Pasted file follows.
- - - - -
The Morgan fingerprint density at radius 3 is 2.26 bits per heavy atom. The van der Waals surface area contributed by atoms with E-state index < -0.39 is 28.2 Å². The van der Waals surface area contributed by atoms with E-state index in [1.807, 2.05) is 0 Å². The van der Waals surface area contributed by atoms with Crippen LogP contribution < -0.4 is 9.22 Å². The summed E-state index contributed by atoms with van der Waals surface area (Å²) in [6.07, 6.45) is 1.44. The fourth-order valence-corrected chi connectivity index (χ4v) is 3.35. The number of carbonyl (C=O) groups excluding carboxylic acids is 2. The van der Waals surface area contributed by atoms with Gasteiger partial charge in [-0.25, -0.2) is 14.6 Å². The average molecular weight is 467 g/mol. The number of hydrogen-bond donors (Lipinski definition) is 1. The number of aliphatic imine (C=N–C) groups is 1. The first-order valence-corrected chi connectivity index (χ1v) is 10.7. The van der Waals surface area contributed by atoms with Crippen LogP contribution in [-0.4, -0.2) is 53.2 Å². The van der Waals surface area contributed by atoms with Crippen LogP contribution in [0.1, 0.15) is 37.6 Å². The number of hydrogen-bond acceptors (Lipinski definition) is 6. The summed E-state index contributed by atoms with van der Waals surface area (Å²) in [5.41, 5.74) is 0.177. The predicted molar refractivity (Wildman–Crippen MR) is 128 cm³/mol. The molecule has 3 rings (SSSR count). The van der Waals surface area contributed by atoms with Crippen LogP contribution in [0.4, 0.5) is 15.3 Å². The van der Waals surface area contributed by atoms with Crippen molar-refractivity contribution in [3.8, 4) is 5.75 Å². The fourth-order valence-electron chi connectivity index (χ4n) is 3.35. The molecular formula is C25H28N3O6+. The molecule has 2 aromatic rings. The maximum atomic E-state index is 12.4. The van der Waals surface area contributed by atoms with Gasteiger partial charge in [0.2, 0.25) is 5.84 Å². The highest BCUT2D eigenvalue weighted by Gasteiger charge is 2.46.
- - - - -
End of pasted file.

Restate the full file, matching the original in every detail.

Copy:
The Morgan fingerprint density at radius 3 is 2.26 bits per heavy atom. The van der Waals surface area contributed by atoms with E-state index < -0.39 is 28.2 Å². The van der Waals surface area contributed by atoms with E-state index in [1.807, 2.05) is 0 Å². The van der Waals surface area contributed by atoms with Crippen LogP contribution < -0.4 is 9.22 Å². The summed E-state index contributed by atoms with van der Waals surface area (Å²) in [6.07, 6.45) is 1.44. The fourth-order valence-corrected chi connectivity index (χ4v) is 3.35. The number of carbonyl (C=O) groups excluding carboxylic acids is 2. The van der Waals surface area contributed by atoms with Gasteiger partial charge in [-0.25, -0.2) is 14.6 Å². The average molecular weight is 467 g/mol. The number of hydrogen-bond donors (Lipinski definition) is 1. The number of aliphatic imine (C=N–C) groups is 1. The first-order valence-corrected chi connectivity index (χ1v) is 10.7. The van der Waals surface area contributed by atoms with Crippen LogP contribution in [-0.4, -0.2) is 53.2 Å². The van der Waals surface area contributed by atoms with Crippen LogP contribution in [0.1, 0.15) is 37.6 Å². The number of hydrogen-bond acceptors (Lipinski definition) is 6. The summed E-state index contributed by atoms with van der Waals surface area (Å²) in [5.41, 5.74) is 0.177. The predicted molar refractivity (Wildman–Crippen MR) is 128 cm³/mol. The molecule has 3 rings (SSSR count). The van der Waals surface area contributed by atoms with Crippen LogP contribution in [0.4, 0.5) is 15.3 Å². The van der Waals surface area contributed by atoms with Crippen molar-refractivity contribution in [3.8, 4) is 5.75 Å². The fourth-order valence-electron chi connectivity index (χ4n) is 3.35. The molecular formula is C25H28N3O6+. The molecule has 2 aromatic rings. The maximum atomic E-state index is 12.4. The van der Waals surface area contributed by atoms with Gasteiger partial charge in [0.2, 0.25) is 5.84 Å². The highest BCUT2D eigenvalue weighted by Gasteiger charge is 2.46.